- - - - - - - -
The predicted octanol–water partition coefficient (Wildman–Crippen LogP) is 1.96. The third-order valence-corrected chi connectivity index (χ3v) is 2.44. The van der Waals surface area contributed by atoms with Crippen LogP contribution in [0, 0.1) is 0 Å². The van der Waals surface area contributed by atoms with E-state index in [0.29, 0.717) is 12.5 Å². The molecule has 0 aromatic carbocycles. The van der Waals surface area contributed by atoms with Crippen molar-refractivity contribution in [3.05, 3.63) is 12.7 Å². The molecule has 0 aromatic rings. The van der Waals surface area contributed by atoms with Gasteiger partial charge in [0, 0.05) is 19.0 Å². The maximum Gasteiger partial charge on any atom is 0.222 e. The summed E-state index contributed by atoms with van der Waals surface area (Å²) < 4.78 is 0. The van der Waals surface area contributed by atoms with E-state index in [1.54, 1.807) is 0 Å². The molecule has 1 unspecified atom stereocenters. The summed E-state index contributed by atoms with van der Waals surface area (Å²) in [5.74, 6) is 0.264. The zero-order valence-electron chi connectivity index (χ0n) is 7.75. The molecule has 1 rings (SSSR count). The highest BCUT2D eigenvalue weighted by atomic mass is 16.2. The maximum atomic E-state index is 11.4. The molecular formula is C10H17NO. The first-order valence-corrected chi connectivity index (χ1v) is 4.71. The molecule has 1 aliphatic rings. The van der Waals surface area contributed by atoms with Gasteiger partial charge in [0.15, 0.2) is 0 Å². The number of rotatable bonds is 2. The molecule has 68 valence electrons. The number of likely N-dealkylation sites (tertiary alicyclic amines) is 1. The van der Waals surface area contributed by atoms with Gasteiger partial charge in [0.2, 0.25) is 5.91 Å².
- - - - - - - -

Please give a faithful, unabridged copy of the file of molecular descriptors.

The predicted octanol–water partition coefficient (Wildman–Crippen LogP) is 1.96. The third-order valence-corrected chi connectivity index (χ3v) is 2.44. The van der Waals surface area contributed by atoms with Crippen LogP contribution in [0, 0.1) is 0 Å². The van der Waals surface area contributed by atoms with E-state index in [0.29, 0.717) is 12.5 Å². The molecule has 0 aromatic carbocycles. The van der Waals surface area contributed by atoms with Crippen molar-refractivity contribution in [3.05, 3.63) is 12.7 Å². The molecule has 0 aromatic rings. The van der Waals surface area contributed by atoms with Gasteiger partial charge in [0, 0.05) is 19.0 Å². The maximum Gasteiger partial charge on any atom is 0.222 e. The summed E-state index contributed by atoms with van der Waals surface area (Å²) < 4.78 is 0. The van der Waals surface area contributed by atoms with E-state index in [1.54, 1.807) is 0 Å². The molecule has 1 unspecified atom stereocenters. The summed E-state index contributed by atoms with van der Waals surface area (Å²) in [5.74, 6) is 0.264. The zero-order valence-electron chi connectivity index (χ0n) is 7.75. The molecule has 1 rings (SSSR count). The highest BCUT2D eigenvalue weighted by atomic mass is 16.2. The maximum atomic E-state index is 11.4. The molecular formula is C10H17NO. The first-order valence-corrected chi connectivity index (χ1v) is 4.71. The molecule has 1 aliphatic rings. The van der Waals surface area contributed by atoms with Gasteiger partial charge in [0.15, 0.2) is 0 Å². The number of rotatable bonds is 2. The molecule has 68 valence electrons. The number of likely N-dealkylation sites (tertiary alicyclic amines) is 1. The van der Waals surface area contributed by atoms with Gasteiger partial charge in [0.2, 0.25) is 5.91 Å².